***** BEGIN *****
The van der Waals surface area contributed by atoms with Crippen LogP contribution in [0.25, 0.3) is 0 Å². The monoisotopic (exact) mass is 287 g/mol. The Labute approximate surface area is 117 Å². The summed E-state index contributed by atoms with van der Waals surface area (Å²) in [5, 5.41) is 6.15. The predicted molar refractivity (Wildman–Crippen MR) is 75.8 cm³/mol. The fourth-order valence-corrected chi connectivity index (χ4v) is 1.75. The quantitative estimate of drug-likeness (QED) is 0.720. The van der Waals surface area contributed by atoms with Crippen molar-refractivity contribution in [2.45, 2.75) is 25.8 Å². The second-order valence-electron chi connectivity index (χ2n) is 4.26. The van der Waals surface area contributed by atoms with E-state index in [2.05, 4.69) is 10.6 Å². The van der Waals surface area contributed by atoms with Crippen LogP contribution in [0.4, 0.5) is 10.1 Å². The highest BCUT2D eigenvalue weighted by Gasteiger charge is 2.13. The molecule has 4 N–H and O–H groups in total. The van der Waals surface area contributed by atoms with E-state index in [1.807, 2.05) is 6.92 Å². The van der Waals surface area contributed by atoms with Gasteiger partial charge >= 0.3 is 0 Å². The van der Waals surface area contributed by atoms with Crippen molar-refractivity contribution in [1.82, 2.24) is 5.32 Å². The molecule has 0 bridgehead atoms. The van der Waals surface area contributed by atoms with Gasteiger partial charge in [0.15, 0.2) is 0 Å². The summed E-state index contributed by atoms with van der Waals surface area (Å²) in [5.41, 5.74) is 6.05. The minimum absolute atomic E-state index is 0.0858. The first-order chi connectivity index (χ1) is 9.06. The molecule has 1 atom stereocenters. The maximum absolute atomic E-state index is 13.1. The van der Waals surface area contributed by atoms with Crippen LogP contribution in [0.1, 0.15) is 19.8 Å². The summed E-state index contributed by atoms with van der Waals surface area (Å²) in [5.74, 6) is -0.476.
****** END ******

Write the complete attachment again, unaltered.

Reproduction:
The van der Waals surface area contributed by atoms with Crippen LogP contribution in [0.25, 0.3) is 0 Å². The monoisotopic (exact) mass is 287 g/mol. The Labute approximate surface area is 117 Å². The summed E-state index contributed by atoms with van der Waals surface area (Å²) in [5, 5.41) is 6.15. The predicted molar refractivity (Wildman–Crippen MR) is 75.8 cm³/mol. The fourth-order valence-corrected chi connectivity index (χ4v) is 1.75. The quantitative estimate of drug-likeness (QED) is 0.720. The van der Waals surface area contributed by atoms with Crippen molar-refractivity contribution in [2.45, 2.75) is 25.8 Å². The second-order valence-electron chi connectivity index (χ2n) is 4.26. The van der Waals surface area contributed by atoms with E-state index in [2.05, 4.69) is 10.6 Å². The van der Waals surface area contributed by atoms with Crippen LogP contribution in [0.4, 0.5) is 10.1 Å². The highest BCUT2D eigenvalue weighted by Gasteiger charge is 2.13. The molecule has 4 N–H and O–H groups in total. The van der Waals surface area contributed by atoms with E-state index in [1.807, 2.05) is 6.92 Å². The van der Waals surface area contributed by atoms with Gasteiger partial charge >= 0.3 is 0 Å². The van der Waals surface area contributed by atoms with Crippen molar-refractivity contribution in [1.82, 2.24) is 5.32 Å². The molecule has 0 bridgehead atoms. The van der Waals surface area contributed by atoms with Gasteiger partial charge in [0.15, 0.2) is 0 Å². The summed E-state index contributed by atoms with van der Waals surface area (Å²) in [5.41, 5.74) is 6.05. The minimum absolute atomic E-state index is 0.0858. The first-order chi connectivity index (χ1) is 9.06. The molecule has 1 atom stereocenters. The maximum absolute atomic E-state index is 13.1. The van der Waals surface area contributed by atoms with Crippen LogP contribution in [0.1, 0.15) is 19.8 Å². The summed E-state index contributed by atoms with van der Waals surface area (Å²) in [5.74, 6) is -0.476.